We had a problem with a script. Actually, two problems.
Firstly, it was restarting itself pretty regularly. Monit was configured to restart it when it came down (because the script’s purpose was business-critical), but the Ops team were getting miffed with all the Monit warning emails. After a few exchanges, and a lot of searching through the code, and trying to re-create the issue, it was noticed that the script was restarted by Monit mostly on the half-hour, every hour. “Can you have a look at the list of crons for that machine?” “Yup. There’s only one - it kills a script every hour, on the half-hour”.
When I finished laughing at my wasted days, I made a mental note
- all crons on live machines should be documented.
Actually the days weren’t wasted, because I did see another potential problem in looking through the code, which was promptly fixed.
However, once the cron was commented, a different sort of problem reared its ugly head - one much more difficult to track down.
The script was reading from an ActveMQ topic and writing the messages to disk. Nothing else. The AMQ network was pretty well configured (at least seven brokers, three different locations, at least two brokers per location). The topic was not busy, but messages had to be received when sent.
The cron was put in place because of this problem, which was that after running for a period of time (one day or seven) the script would still be running (hence no Monit kick) but no messages would get through to it, rendering it completely useless.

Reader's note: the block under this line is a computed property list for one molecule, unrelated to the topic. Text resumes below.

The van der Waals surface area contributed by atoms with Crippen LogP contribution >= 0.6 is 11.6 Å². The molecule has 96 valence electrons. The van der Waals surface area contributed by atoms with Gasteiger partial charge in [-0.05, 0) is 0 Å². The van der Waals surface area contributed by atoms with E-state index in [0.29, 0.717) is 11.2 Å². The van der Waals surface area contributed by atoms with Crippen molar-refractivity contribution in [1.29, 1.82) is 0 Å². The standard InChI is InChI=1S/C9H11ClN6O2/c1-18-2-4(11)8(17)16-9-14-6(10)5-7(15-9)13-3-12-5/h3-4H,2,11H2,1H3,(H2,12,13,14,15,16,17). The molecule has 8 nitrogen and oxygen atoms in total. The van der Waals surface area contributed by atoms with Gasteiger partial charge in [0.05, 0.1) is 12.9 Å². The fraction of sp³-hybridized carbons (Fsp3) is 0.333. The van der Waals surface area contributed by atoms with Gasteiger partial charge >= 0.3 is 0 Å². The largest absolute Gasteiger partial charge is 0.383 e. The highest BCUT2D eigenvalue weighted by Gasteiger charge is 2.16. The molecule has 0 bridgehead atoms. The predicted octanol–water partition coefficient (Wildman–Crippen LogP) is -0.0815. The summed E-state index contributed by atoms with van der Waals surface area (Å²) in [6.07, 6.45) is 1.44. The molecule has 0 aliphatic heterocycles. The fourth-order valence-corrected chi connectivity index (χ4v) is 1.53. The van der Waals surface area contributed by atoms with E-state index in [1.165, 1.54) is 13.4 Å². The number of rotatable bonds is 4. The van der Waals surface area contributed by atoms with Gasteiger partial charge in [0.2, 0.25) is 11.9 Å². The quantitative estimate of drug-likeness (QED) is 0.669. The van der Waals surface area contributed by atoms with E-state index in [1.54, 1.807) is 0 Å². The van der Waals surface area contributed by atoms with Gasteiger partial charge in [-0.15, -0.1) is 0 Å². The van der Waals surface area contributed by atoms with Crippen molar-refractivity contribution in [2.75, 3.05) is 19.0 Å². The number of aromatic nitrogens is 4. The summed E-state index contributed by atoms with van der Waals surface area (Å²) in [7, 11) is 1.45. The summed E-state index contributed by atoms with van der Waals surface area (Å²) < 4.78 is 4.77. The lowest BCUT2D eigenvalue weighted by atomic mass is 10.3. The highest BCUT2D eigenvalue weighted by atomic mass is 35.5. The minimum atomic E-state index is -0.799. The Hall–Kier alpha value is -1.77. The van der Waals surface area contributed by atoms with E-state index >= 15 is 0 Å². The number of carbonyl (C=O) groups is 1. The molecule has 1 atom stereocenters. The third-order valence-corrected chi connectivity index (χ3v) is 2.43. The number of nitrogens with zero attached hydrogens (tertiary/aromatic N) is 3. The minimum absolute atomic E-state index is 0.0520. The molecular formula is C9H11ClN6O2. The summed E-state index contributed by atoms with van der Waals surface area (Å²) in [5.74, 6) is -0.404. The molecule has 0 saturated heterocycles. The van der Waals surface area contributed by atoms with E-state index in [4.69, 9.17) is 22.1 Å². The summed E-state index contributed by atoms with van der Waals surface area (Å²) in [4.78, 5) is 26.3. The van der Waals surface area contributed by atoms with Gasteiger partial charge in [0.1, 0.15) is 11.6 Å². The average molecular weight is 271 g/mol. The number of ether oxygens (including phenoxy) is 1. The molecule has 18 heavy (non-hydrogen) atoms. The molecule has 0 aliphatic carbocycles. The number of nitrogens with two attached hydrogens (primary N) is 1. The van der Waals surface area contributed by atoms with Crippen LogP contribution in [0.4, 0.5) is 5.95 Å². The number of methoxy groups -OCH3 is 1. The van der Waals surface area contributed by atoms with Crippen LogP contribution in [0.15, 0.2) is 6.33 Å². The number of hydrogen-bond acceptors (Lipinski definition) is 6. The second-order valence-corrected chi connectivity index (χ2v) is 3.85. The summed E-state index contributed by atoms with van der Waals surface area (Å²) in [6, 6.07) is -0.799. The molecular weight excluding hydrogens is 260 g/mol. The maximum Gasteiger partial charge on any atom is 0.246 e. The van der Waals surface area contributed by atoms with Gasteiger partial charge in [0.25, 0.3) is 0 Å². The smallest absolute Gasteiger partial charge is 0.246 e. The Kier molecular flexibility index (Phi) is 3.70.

After a while of trying to get this problem recreated, I tried something everyone should - null-routing packets between the script and the ActiveMQ host. This is an easy thing to do with iptables :
iptables -A OUTPUT -d <broker IP> -j DROP iptables -A INPUT -s <broker IP> -j DROP
(iptables is very useful. Less so than tcpdump, but for those times when you want to test something like a network problem, or a slow transfer rate, it’s pretty handy).
(Also, to delete those rules - if you had no rules in your tables before, just run this (-D 1 deletes the first rule in the chain) :
iptables -D 1 OUTPUT iptables -D 1 INPUT
Otherwise you’ll have to find them using :
iptables -L OUTPUT iptables -L INPUT
Find rules that match the ones we’ve entered above, and replace the ‘1’ in the -D commands with the number rule they are (starting from 1 at the top))
There was code in the script designed to detect when the connection had been dropped, but this was a long way from the kernel network stack (PHP script using the PECL Stomp module).
To my surprise / bemusement / relief, the script had absolutely no idea that the connection had been dropped. I could send messages and they’d not get picked up, but the script was not even trying to reconnect. This was a complete recreation of the problem in live. The connection was probably being assumed to be idle by something in the middle (router / firewall / pixie) and silently severed without notifying either end.
It was a bit puzzling, although I then had deja vu to a previous job where long-running MySQL queries in PHP CLI tasks would appear to finish accoring to SHOW PROCESSES but the PHP script (with max_execution_time turned off) would never get the resultset back - presumably because the connection had been silently dropped by something in between.
We then changed the script to keep track of how long it had kept its connection open, and to reconnect if it exceeded a maximum time. There have been no problems reported since.